The Negotiator Magazine

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As you approach this decision, it is vital for you to recognize that whoever you choose will be your organizationís representative. Unless this third party is completely behind the scene, your negotiating partner is likely to always associate you and your outside resource as a common entity in this negotiation.

Additionally, it is critical that you recognize and plan for the resource requirements and prepare your team about sharing confidential organizational information with the third party negotiator. A valuable negotiator can not operate effectively in a vacuum.

The principal and the management team must be able and willing to share their goals, their hopes and their assessment of the Best Alternative to the Negotiated Agreement (BATNA) at length and in full with this negotiator to enable them to succeed. Principals also must recognize that the outside representative will require significant and regular amounts of the time of designated support personnel as negotiations move along.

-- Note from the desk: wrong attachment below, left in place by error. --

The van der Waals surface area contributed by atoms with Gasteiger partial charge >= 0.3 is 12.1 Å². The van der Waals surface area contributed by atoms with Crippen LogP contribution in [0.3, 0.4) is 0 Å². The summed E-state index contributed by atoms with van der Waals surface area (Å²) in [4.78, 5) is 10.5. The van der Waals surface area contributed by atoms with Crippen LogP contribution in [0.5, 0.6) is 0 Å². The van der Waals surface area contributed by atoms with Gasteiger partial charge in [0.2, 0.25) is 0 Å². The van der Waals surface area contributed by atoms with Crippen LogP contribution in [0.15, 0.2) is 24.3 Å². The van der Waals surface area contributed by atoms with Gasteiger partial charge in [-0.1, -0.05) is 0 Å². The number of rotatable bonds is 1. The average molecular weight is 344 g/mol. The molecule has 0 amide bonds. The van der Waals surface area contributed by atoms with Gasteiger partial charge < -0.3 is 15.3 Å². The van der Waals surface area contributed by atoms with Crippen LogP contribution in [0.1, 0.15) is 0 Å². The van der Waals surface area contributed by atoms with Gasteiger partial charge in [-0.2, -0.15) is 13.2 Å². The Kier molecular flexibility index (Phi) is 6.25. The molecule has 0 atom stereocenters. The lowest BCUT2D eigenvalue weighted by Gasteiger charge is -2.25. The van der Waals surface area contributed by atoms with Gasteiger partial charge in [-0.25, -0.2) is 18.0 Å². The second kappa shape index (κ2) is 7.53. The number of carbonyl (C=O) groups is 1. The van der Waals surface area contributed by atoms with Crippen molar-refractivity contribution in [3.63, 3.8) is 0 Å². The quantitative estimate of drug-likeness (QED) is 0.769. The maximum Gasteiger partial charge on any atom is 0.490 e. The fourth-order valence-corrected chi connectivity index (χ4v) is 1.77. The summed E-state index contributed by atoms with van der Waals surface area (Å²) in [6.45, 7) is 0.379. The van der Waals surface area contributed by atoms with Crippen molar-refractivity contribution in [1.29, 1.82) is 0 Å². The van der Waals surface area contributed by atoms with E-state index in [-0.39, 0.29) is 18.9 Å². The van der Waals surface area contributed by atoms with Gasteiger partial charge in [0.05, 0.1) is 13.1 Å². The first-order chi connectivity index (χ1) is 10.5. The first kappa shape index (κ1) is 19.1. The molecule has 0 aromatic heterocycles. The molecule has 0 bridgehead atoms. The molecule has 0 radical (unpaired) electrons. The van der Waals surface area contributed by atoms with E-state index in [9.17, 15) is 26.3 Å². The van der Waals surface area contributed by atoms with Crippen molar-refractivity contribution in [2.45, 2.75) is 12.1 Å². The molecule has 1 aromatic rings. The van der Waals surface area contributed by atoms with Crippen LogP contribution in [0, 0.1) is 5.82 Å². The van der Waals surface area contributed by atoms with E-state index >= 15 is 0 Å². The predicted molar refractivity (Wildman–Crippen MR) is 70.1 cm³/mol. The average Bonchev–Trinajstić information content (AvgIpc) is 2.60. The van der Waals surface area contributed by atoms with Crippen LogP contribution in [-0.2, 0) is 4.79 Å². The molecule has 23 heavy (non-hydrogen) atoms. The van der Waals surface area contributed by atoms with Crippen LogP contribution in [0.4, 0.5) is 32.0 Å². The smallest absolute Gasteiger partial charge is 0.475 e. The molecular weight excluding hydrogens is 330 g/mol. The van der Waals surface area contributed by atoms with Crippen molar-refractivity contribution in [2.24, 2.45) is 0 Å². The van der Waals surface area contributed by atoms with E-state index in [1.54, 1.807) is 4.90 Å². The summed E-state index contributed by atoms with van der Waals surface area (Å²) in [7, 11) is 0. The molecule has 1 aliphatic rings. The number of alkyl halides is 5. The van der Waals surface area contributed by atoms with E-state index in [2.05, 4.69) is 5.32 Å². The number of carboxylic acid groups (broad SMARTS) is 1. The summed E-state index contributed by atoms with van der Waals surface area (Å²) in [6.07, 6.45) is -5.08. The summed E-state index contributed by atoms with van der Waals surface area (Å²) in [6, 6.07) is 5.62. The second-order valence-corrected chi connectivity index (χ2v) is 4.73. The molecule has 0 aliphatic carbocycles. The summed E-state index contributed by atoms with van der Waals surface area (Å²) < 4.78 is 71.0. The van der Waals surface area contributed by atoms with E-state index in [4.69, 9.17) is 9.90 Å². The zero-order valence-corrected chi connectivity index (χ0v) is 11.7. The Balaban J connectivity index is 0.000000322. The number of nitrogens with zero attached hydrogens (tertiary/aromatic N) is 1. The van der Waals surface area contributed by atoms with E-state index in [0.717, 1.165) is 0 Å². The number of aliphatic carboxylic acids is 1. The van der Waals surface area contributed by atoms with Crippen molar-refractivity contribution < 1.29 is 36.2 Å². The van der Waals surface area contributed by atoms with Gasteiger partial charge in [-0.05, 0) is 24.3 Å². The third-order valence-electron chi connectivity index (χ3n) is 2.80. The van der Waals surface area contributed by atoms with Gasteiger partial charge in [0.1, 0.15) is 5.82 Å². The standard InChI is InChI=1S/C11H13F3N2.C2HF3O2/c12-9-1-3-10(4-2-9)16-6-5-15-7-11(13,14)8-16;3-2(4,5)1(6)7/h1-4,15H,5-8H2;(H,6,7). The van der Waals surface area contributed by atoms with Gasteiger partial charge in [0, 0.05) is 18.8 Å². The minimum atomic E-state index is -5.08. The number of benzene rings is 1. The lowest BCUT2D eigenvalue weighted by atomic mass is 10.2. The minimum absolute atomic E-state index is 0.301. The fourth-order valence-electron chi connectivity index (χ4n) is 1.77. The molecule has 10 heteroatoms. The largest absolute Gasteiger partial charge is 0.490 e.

Along with this understanding, the principal must be prepared to define both the third partyís authority and their areas of flexibility. This should be a negotiated understanding between the parties. Equally vital is clarity about the expectations of the principal not only about the negotiations, but also about the time commitment of the negotiator.

The wise principal will ensure that the third party is committed at the beginning of the engagement not only to concluding the agreement, but also to assisting in its implementation if that is the expectation.

Lastly, it is essential that billable expenses and costs are clearly defined so that neither party is surprised. Is that one minute phone call charged as one-quarter hour of consulting time, for example? Costs and expenses mount rapidly in protracted negotiations.

There are many talented third party negotiators.

Good luck,

John Baker

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